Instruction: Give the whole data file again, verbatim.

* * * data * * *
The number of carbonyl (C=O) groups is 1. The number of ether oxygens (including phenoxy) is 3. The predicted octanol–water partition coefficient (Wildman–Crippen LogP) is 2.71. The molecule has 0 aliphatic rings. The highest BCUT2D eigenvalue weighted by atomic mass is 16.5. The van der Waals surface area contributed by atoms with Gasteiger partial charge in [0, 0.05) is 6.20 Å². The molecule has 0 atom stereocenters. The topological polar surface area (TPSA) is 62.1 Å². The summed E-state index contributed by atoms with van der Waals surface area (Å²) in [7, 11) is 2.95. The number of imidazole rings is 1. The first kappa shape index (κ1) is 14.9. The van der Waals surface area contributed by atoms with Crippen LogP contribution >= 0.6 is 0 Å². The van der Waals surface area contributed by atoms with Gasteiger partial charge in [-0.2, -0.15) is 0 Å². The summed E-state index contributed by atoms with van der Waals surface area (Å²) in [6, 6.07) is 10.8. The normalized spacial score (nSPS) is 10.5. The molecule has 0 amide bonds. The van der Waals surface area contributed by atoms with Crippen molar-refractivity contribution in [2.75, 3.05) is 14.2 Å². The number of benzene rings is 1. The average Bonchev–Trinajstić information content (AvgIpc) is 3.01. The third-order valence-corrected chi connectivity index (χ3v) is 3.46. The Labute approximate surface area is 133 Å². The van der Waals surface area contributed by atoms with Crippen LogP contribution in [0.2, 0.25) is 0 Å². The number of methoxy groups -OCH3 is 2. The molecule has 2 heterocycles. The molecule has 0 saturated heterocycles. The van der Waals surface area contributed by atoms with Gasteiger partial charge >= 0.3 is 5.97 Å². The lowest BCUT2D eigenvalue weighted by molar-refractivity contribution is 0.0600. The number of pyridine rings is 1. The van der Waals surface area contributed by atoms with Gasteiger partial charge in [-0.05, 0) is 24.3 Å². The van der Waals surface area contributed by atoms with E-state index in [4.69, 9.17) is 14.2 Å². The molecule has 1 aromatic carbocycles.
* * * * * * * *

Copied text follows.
The number of carbonyl (C=O) groups is 1. The number of ether oxygens (including phenoxy) is 3. The predicted octanol–water partition coefficient (Wildman–Crippen LogP) is 2.71. The molecule has 0 aliphatic rings. The highest BCUT2D eigenvalue weighted by atomic mass is 16.5. The van der Waals surface area contributed by atoms with Gasteiger partial charge in [0, 0.05) is 6.20 Å². The molecule has 0 atom stereocenters. The topological polar surface area (TPSA) is 62.1 Å². The summed E-state index contributed by atoms with van der Waals surface area (Å²) in [7, 11) is 2.95. The number of imidazole rings is 1. The first kappa shape index (κ1) is 14.9. The van der Waals surface area contributed by atoms with Crippen LogP contribution >= 0.6 is 0 Å². The van der Waals surface area contributed by atoms with Gasteiger partial charge in [-0.2, -0.15) is 0 Å². The summed E-state index contributed by atoms with van der Waals surface area (Å²) in [6, 6.07) is 10.8. The normalized spacial score (nSPS) is 10.5. The molecule has 0 amide bonds. The van der Waals surface area contributed by atoms with Crippen molar-refractivity contribution in [2.75, 3.05) is 14.2 Å². The number of benzene rings is 1. The average Bonchev–Trinajstić information content (AvgIpc) is 3.01. The third-order valence-corrected chi connectivity index (χ3v) is 3.46. The Labute approximate surface area is 133 Å². The van der Waals surface area contributed by atoms with Crippen LogP contribution in [0.2, 0.25) is 0 Å². The number of methoxy groups -OCH3 is 2. The molecule has 2 heterocycles. The molecule has 0 saturated heterocycles. The van der Waals surface area contributed by atoms with Gasteiger partial charge >= 0.3 is 5.97 Å². The lowest BCUT2D eigenvalue weighted by molar-refractivity contribution is 0.0600. The number of pyridine rings is 1. The van der Waals surface area contributed by atoms with Gasteiger partial charge in [-0.05, 0) is 24.3 Å². The van der Waals surface area contributed by atoms with E-state index in [4.69, 9.17) is 14.2 Å². The molecule has 1 aromatic carbocycles.